UK scores against FIFA over Free to Air World Cup football rights

The U.K. has secured a significant victory over both FIFA and UEFA over rights to transmit future World Cup and European football championships on Free to Air (FTA) television in the country.
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The UK has secured a significant victory over both FIFA and UEFA over rights to transmit future World Cup and European football championships on Free to Air (FTA) television in the country.

FIFA and UEFA, the respective governing bodies of World and European football, had launched an appeal against a European ruling that all matches of future World Cup and European championships in the UK should be available free to air. The two bodies argued such a ruling reduced their ability to negotiate the best prices from sales of rights to pay-TV operators, which are clearly worth less if the same events can be watched FTA.

The European General Court had already ruled in 2011 that the U.K. could show all matches FTA since they were cited on a list of "protected" events deemed of national sporting interest that should be available to all. Other such events, which cannot be sold exclusively to pay-TV operators, include the Wimbledon tennis championships.

FIFA and UEFA appealed, but now the European Court of Justice, Europe's Supreme Court, has upheld that original decision. This means that the game is up for FIFA and UEFA for the foreseeable future. The decision will only come into effect for the 2016 European championships and 2018 World Cup in Russia, since the BBC and commercial broadcaster ITV have already secured full FTA rights between them for the 2014 World Cup in Brazil.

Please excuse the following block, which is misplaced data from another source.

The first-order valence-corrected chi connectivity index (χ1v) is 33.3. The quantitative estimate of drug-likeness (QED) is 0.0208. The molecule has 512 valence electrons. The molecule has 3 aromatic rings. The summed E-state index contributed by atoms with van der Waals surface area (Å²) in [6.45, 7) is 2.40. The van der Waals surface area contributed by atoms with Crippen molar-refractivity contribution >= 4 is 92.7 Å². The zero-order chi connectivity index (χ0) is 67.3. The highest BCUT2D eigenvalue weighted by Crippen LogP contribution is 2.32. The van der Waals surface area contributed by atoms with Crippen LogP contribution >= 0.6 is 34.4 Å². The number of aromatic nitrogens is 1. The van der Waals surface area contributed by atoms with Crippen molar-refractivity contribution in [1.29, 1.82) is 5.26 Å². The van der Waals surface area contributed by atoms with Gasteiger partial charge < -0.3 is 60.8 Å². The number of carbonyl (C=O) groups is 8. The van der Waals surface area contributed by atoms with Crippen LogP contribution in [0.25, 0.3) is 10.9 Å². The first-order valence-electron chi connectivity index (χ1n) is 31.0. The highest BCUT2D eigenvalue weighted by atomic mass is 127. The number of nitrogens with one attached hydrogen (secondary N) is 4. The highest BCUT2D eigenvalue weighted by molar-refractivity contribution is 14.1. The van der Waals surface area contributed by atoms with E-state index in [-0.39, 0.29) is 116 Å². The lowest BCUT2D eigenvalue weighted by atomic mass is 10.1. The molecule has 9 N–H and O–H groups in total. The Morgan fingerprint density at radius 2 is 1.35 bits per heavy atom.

The immediate commercial impact will be limited because the U.K. had already won agreement that all matches involving its domestic teams England, Scotland, Wales and Northern Ireland would be available FTA, as well as opening games, along with the semifinal and final matches. As there is little interest in the UK in matches purely involving other countries, outside the final stages, rights for those matches have little commercial value. But U.K. broadcasters felt there was an important principle at stake and the ruling could have knock on consequences for other major events, as well as elsewhere in the world where different rules apply over rights.

The case was important in the context of the huge sums football rights can attract. FIFA earned at least $2 billion in TV and media rights deals for the South Africa 2010 World Cup, while in the U.K., rights for the English Premier League for the three seasons 2013/2014 to 2015/2016, went for £3 billion ($4.6 billion) when they were auctioned in 2012.